Sunday, February 10, 2008

Alpine Tunnel

Journal Entry: Seventeen, Alpine Tunnel Hike

In the late 1873 the Denver, South Park, and Pacific Railway Company (D,SP, &P) formed in central Colorado. In 1879, a six month contract was awarded to the M. Cummins & Company to construct the Alpine Tunnel. This tunnel was to be a thirteen mile, two hundred foot wide right of way between the town sites of Quartz (in Gunnison County) and Hancock (in Chaffee County). At an altitude of 11,523 ft., it became the first tunnel constructed through the Continental Divide. The construction company and railroad shipped into Colorado thousands of Chinese migrant workers to help build this track. The construction began in July, 1880. The final construction ended in November of 1881 and the first train passed through the tunnel. This train carried supplies from the east side of the Continental Divide to the west side into Gunnison County. This railway was a narrow gauge track; 3ft. 0 in. was its width. These narrow tracks were substantially cheaper to build, equip, and operate than standard gauge or broad gauge railways, particularly in mountainous terrain. Narrow gauge railways have specialized use in mines and especially in Colorado in the 1800’s. In 1884 a major avalanche destroyed one of the small towns on the route so from 1887-1889 the tunnel closed for the winter months. In 1894 the DL&G railroad went into receivership. In 1885 four crew members were suffocated during the tunnel reopening. These continued to be a series of unfortunate events after this as, an engine house fire and a train collision in the tunnel in 1906.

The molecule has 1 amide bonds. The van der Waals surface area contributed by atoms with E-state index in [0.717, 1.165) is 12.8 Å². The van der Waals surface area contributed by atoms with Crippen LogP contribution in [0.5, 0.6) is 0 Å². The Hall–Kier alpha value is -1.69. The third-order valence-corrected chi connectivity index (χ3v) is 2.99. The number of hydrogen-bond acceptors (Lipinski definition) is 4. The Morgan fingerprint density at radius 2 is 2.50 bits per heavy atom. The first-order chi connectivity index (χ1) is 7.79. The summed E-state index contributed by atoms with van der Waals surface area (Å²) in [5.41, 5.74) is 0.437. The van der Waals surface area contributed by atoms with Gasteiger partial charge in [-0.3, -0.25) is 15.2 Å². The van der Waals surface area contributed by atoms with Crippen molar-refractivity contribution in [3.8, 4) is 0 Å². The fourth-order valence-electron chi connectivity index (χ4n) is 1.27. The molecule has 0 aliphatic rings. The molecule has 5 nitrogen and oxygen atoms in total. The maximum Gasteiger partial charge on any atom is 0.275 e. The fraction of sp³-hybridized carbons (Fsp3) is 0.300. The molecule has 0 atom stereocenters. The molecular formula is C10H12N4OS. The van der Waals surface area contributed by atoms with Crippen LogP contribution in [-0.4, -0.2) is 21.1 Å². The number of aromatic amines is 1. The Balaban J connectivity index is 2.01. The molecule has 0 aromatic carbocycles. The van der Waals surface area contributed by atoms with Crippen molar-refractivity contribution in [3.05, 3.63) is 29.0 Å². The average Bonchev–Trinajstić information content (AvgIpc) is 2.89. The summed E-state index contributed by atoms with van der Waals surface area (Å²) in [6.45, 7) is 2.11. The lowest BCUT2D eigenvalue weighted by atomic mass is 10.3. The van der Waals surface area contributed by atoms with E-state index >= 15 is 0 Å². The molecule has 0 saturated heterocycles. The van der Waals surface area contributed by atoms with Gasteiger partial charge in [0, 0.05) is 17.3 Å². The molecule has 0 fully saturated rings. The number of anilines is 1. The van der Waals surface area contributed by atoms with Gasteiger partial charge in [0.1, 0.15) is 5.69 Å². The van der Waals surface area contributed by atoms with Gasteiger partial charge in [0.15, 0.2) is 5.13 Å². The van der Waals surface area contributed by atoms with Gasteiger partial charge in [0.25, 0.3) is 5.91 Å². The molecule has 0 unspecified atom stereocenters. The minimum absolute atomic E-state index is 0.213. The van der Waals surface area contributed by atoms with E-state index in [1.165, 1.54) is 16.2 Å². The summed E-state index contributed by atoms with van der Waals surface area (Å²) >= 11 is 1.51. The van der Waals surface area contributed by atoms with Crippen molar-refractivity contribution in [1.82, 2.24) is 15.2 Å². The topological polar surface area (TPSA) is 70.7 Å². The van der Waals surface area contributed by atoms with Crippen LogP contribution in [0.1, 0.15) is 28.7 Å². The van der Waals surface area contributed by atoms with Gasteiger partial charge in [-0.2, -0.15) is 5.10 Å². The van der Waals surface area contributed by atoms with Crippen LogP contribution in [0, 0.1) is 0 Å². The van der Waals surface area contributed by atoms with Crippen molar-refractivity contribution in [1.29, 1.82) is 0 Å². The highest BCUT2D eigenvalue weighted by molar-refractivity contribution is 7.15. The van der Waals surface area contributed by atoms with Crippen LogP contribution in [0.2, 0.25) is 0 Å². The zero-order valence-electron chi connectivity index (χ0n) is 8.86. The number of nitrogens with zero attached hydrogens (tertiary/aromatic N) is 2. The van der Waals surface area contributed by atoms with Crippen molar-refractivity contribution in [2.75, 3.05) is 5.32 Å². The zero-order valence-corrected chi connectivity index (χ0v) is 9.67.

Another reason for the demise of this railway was construction of modern roads in the Rockies that led to a decrease in revenue and traffic. The last train through the Alpine Tunnel was in November 1910. This was due to damage in the tunnel, and it not being worth repairing with a lack of traffic as the line failed to get much further beyond Gunnison on the west side.

The old rail bed was converted into a road by the Mile_Hi Jeep club in 1967. In 1995, the Forest Service and the Alpine Tunnel Historic District began restoration project of this area. Now both ends of the tunnel are an every day Joe’s favorite hike.

The rail bed is a slowly climbing 3% grade that ends at the opening in the mountain where the tunnel began. This is a historical site that has been filled in with rocks. The old rail bed is now a hiking trail on each side of the Divide. Hikers have a breathtaking view of a large gulch with high mountain saddles. This rail bed traverses along side the slope of Hancock Pass and has a continuous flow of rain water trickling down the embankment. Every minute crack and cranny has some variety of flowers growing in the rock in the summer. The entire hike looks like a well planned, but natural wildflower terrarium. The flowers seen here are Columbine, pussytoes, geraniums, purple fringe, goldenweed, alpine sulphur flower, arnica and wild strawberries.

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